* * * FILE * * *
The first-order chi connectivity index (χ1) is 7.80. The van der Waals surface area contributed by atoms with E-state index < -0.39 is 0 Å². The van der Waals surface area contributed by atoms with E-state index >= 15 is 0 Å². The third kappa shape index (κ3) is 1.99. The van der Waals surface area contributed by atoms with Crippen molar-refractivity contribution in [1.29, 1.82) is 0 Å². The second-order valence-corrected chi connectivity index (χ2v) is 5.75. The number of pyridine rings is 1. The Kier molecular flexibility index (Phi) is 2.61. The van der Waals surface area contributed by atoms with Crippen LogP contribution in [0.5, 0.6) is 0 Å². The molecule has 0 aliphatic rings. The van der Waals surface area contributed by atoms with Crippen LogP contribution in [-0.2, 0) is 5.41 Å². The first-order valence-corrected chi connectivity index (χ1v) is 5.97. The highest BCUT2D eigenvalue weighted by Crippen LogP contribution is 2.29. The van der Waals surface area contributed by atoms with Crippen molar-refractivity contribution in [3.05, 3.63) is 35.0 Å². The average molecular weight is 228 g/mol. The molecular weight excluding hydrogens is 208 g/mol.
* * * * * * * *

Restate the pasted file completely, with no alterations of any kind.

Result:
The first-order chi connectivity index (χ1) is 7.80. The van der Waals surface area contributed by atoms with E-state index < -0.39 is 0 Å². The van der Waals surface area contributed by atoms with E-state index >= 15 is 0 Å². The third kappa shape index (κ3) is 1.99. The van der Waals surface area contributed by atoms with Crippen molar-refractivity contribution in [1.29, 1.82) is 0 Å². The second-order valence-corrected chi connectivity index (χ2v) is 5.75. The number of pyridine rings is 1. The Kier molecular flexibility index (Phi) is 2.61. The van der Waals surface area contributed by atoms with Crippen LogP contribution in [0.5, 0.6) is 0 Å². The molecule has 0 aliphatic rings. The van der Waals surface area contributed by atoms with Crippen LogP contribution in [-0.2, 0) is 5.41 Å². The first-order valence-corrected chi connectivity index (χ1v) is 5.97. The highest BCUT2D eigenvalue weighted by Crippen LogP contribution is 2.29. The van der Waals surface area contributed by atoms with Crippen molar-refractivity contribution in [3.05, 3.63) is 35.0 Å². The average molecular weight is 228 g/mol. The molecular weight excluding hydrogens is 208 g/mol.